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Concurrent and Longitudinal Contribution of Exposure to Bullying in Childhood to Mental Health: The Role of Vulnerability and Resilience

Research output: Contribution to journalArticle

Timothy Singham, Essi Viding, Tabea Schoeler, Louise Arseneault, Angelica Ronald, Charlotte Cecil, Eamon McCrory, Fruhling Vesta Rijsdijk, Jean-Baptiste Pingault

Original languageEnglish
JournalJAMA Psychiatry
Early online date4 Oct 2017
Accepted/In press10 Jul 2017
E-pub ahead of print4 Oct 2017


King's Authors


Exposure to bullying is associated with poor mental health. However, the degree to which observed associations reflect direct detrimental contributions of exposure to bullying to mental health remains uncertain, as noncausal relationships may arise from genetic and environmental confounding (eg, preexisting vulnerabilities). Determining to what extent exposure to bullying contributes to mental health is an important concern, with implications for primary and secondary interventions.

To characterize the concurrent and longitudinal contribution of exposure to
bullying to mental health in childhood and adolescence using a twin differences design to strengthen causal inference.

Participants were drawn from the Twins Early Development Study, a population-based cohort recruited from population records of births in England and Wales between January 1, 1994, and December 31, 1996. Data collection took place when the participants were between 11 and 16 years of age from December 1, 2005, to January 31, 2013. Data analysis was conducted from January 1, 2016, to June 20, 2017.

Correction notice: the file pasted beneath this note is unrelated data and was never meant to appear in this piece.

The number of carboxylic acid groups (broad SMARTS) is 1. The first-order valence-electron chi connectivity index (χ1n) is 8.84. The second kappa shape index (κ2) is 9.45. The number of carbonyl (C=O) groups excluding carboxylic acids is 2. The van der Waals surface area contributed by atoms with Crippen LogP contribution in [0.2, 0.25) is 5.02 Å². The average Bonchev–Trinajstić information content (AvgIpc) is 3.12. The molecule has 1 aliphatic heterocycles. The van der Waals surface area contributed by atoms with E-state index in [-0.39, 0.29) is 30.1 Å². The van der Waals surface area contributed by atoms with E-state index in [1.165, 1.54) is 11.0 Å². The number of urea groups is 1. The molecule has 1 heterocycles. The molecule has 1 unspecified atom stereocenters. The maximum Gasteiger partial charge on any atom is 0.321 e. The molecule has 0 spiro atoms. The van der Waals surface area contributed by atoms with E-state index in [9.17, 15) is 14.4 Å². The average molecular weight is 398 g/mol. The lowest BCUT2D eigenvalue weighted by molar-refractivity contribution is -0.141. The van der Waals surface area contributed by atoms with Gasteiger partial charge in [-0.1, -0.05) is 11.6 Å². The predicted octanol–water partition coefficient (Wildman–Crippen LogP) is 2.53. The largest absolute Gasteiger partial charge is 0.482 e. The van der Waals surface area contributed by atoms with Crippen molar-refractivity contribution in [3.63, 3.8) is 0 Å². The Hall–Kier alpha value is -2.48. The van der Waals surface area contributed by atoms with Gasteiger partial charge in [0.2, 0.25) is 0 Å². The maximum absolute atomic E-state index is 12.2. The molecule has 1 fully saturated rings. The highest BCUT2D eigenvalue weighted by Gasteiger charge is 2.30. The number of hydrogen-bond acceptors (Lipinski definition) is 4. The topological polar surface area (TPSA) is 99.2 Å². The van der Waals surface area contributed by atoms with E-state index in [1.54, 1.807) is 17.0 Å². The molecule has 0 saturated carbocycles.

Participants completed the Multidimensional Peer-Victimization Scale at 11 and
14 years of age.

Mental health assessments at 11 and 16 years of age included anxiety, depression, hyperactivity and impulsivity, inattention, conduct problems,
and psychotic-like experiences (eg, paranoid thoughts or cognitive disorganization).

The 11 108 twins included in the final sample (5894 girls and 5214 boys) were a
mean age of 11.3 years at the first assessment and 16.3 years at the last assessment. The most stringent twin differences estimates (monozygotic) were consistent with causal contribution of exposure to bullying at 11 years to concurrent anxiety, depression, hyperactivity and impulsivity, inattention, and conduct problems. Effects decreased over time; that is, substantial concurrent contributions to anxiety (β = 0.27; 95%CI, 0.22-0.33) persisted for 2 years (β=0.12; 95%CI, 0.04-0.20) but not 5 years. Direct contributions to paranoid
thoughts and cognitive disorganization persisted for 5 years.

This study is the largest to date to characterize the contribution of exposure to bullying in childhood to mental health using a twin differences design and multi-informant, multiscale data. Stringent evidence of the direct detrimental contribution of exposure to bullying in childhood to mental health is provided. Findings also suggest that childhood exposure to bullyingmay partly be viewed as a symptom of preexisting vulnerabilities. Finally, the dissipation of effects over time for many outcomes highlights the potential for resilience in children who were bullied. In addition to programs that aim to reduce exposure to bullying, interventions may benefit from addressing preexisting vulnerabilities and focus on resilience.

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